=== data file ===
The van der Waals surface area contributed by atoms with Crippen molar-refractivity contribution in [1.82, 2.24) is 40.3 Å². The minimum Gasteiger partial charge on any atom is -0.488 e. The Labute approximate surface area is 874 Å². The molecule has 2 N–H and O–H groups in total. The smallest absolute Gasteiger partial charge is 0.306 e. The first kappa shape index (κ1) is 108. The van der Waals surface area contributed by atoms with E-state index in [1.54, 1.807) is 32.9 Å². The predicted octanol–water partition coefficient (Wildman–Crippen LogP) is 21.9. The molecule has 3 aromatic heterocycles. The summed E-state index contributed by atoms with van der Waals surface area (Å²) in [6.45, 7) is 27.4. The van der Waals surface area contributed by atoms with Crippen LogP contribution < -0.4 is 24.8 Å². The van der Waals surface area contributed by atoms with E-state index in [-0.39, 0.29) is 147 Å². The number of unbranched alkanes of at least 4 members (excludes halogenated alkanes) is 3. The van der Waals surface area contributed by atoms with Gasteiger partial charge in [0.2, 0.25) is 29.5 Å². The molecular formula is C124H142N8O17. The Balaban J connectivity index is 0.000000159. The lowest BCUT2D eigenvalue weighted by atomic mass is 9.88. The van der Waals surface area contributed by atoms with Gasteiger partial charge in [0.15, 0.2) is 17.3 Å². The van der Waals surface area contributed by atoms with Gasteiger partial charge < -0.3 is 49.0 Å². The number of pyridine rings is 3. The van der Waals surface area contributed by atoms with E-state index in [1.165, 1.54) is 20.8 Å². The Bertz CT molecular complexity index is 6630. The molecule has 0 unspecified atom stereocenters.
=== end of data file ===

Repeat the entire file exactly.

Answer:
The van der Waals surface area contributed by atoms with Crippen molar-refractivity contribution in [1.82, 2.24) is 40.3 Å². The minimum Gasteiger partial charge on any atom is -0.488 e. The Labute approximate surface area is 874 Å². The molecule has 2 N–H and O–H groups in total. The smallest absolute Gasteiger partial charge is 0.306 e. The first kappa shape index (κ1) is 108. The van der Waals surface area contributed by atoms with E-state index in [1.54, 1.807) is 32.9 Å². The predicted octanol–water partition coefficient (Wildman–Crippen LogP) is 21.9. The molecule has 3 aromatic heterocycles. The summed E-state index contributed by atoms with van der Waals surface area (Å²) in [6.45, 7) is 27.4. The van der Waals surface area contributed by atoms with Crippen LogP contribution < -0.4 is 24.8 Å². The van der Waals surface area contributed by atoms with E-state index in [-0.39, 0.29) is 147 Å². The number of unbranched alkanes of at least 4 members (excludes halogenated alkanes) is 3. The van der Waals surface area contributed by atoms with Gasteiger partial charge in [0.2, 0.25) is 29.5 Å². The molecular formula is C124H142N8O17. The Balaban J connectivity index is 0.000000159. The lowest BCUT2D eigenvalue weighted by atomic mass is 9.88. The van der Waals surface area contributed by atoms with Gasteiger partial charge in [0.15, 0.2) is 17.3 Å². The van der Waals surface area contributed by atoms with Gasteiger partial charge < -0.3 is 49.0 Å². The number of pyridine rings is 3. The van der Waals surface area contributed by atoms with E-state index in [1.165, 1.54) is 20.8 Å². The Bertz CT molecular complexity index is 6630. The molecule has 0 unspecified atom stereocenters.